In an article published in the AMA Journal, President Obama called for establishing a public option for Obamacare websites. 

The reason for the public option is simple: the spectacular failure of Obamacare state co-ops that were supposed to be a lower-priced alternative to private insurance.  To date, 13 of the 23 state co-ops established when Obamacare was rolled out have since failed, with more collapses expected by year's end.

Two more state co-ops bit the dust in the last few days.  InHealth Mutual, Ohio’s co-op, is closing shop after losing $129 million of taxpayer funds.  And Oregon's beleaguered co-op is also going under.  That  collapse follows the spectacular failure of the Oregon Obamacare health insurance portal that cost taxpayers more than $300 million and whose website was so dysfunctional that it never signed up a single customer.

Reuters:

"Now, based on experience with the ACA, I think Congress should revisit a public plan to compete alongside private insurers in areas of the country where competition is limited,” the president wrote.

Public programs like Medicare often deliver care more cost effectively by curtailing administrative overhead and securing better prices from providers, Obama said.

Republicans and some Democrats opposed the inclusion of a government-run plan similar to Medicare in the original Obamacare law, and the so-called "public option" did not make it into the final legislation.

Since the ACA became law, the uninsured rate has declined to 9.1 percent in 2015 from 16 percent in 2010. Most enrollees live in counties with at least three policy issuers, which helps keep down costs, Obama said.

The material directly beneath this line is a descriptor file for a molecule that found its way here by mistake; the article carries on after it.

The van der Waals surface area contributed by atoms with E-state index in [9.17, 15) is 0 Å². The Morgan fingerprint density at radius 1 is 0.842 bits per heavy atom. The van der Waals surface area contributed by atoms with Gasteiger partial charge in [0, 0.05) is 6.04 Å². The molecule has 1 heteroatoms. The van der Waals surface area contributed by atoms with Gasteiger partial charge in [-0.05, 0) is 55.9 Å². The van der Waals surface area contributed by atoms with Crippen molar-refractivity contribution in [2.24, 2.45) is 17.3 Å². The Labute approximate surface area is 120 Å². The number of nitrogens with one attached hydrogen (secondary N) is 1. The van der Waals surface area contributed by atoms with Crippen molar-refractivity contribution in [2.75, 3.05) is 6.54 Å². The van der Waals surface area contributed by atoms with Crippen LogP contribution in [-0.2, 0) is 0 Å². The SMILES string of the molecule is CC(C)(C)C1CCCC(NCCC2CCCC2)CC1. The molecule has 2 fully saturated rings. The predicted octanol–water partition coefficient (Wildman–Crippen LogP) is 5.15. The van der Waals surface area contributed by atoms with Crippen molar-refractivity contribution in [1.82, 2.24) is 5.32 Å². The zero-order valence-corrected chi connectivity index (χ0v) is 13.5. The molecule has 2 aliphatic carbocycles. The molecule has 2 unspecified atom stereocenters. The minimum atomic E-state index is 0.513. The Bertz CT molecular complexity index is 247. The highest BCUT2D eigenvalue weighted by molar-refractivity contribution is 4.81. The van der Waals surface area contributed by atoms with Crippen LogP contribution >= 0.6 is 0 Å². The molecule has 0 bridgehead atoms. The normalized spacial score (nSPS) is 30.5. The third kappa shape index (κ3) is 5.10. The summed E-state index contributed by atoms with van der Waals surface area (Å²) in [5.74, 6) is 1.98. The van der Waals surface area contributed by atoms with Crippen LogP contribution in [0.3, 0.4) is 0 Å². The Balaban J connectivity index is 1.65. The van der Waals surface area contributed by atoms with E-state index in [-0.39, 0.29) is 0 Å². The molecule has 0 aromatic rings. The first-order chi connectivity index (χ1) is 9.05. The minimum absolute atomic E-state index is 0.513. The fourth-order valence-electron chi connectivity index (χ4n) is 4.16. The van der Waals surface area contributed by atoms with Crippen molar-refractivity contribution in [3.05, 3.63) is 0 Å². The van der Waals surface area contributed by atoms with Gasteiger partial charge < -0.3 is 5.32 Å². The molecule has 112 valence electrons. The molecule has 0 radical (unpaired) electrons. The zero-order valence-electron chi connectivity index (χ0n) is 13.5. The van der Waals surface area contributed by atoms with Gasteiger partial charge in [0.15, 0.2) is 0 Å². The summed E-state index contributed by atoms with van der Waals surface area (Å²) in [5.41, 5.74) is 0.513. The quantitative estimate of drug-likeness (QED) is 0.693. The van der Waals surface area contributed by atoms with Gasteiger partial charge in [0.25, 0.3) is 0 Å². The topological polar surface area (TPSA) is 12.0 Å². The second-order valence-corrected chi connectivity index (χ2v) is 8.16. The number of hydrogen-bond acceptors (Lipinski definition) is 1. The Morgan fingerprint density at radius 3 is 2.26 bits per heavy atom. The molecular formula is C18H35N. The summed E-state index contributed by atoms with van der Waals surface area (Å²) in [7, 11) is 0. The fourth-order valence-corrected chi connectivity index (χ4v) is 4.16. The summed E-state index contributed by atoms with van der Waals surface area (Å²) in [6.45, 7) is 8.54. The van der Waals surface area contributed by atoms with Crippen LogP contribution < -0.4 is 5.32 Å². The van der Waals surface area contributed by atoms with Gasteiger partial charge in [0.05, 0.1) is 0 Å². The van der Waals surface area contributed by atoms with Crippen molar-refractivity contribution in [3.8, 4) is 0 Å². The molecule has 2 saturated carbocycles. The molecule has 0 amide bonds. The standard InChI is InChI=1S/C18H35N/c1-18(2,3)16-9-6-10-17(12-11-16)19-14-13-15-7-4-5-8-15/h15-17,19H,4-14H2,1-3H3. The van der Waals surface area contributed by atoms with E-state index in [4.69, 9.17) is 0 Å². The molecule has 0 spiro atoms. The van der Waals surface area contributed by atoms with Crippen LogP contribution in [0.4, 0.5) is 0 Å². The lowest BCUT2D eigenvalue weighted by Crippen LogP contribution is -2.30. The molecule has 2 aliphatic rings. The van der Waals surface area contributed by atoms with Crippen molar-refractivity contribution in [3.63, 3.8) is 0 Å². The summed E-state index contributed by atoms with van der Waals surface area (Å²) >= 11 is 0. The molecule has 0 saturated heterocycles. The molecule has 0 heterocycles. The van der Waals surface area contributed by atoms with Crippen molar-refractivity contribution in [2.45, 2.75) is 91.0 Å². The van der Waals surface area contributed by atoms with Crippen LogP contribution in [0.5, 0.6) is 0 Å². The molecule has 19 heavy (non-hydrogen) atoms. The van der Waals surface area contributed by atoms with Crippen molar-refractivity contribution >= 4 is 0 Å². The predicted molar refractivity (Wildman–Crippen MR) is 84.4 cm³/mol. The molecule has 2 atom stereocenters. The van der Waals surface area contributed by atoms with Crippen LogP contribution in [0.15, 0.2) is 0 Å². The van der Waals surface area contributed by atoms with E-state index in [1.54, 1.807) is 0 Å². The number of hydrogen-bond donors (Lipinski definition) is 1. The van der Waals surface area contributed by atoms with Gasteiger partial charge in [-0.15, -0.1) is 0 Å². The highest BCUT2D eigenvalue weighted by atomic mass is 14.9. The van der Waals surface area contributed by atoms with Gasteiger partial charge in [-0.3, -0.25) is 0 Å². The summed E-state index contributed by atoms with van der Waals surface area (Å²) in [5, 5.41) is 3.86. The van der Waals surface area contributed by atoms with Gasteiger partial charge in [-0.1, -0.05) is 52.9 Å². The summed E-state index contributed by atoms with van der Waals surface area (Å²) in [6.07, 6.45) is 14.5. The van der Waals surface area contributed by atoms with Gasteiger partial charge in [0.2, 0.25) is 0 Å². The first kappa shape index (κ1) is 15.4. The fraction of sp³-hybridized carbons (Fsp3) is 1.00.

However, 12 percent of those enrolled in plans through the exchanges live in areas with only one or two issuers. Adding a public plan in such areas would give consumers more affordable options, he said.

Obama also called on Congress to increase financial assistance to purchase coverage, which he said would help middle class families who are stilling struggling with premiums.

Obama said spending on prescription drugs, which rose 12 percent in 2014, remains a problem, and he urged Congress to act on his proposal to increase transparency around manufacturers' production and development costs. He said the federal government should be given the authority to negotiate prices for certain high-priced drugs.

Spending more taxpayer money to get a public option up and running, increasing subsidies due to soaring costs for insurance companies, browbeating drug companies to reveal why it takes a billion dollars to get a drug to market – does this sound like a program that's thriving and successful?

The public option is a Hail Mary pass for Obamacare – a last-ditch effort to salvage the program and cement the president's legacy.  There's always a single-payer option, but that would eliminate the need for state exchanges and make several other Obamacare programs superfluous.  The public option is the last chance to keep Obamacare relatively intact.

The president doesn't expect Congress to pass a public option while he is in office.  But Hillary Clinton has endorsed the idea, so if the Democrats ever seize control of Congress, we can expect the public option to become law.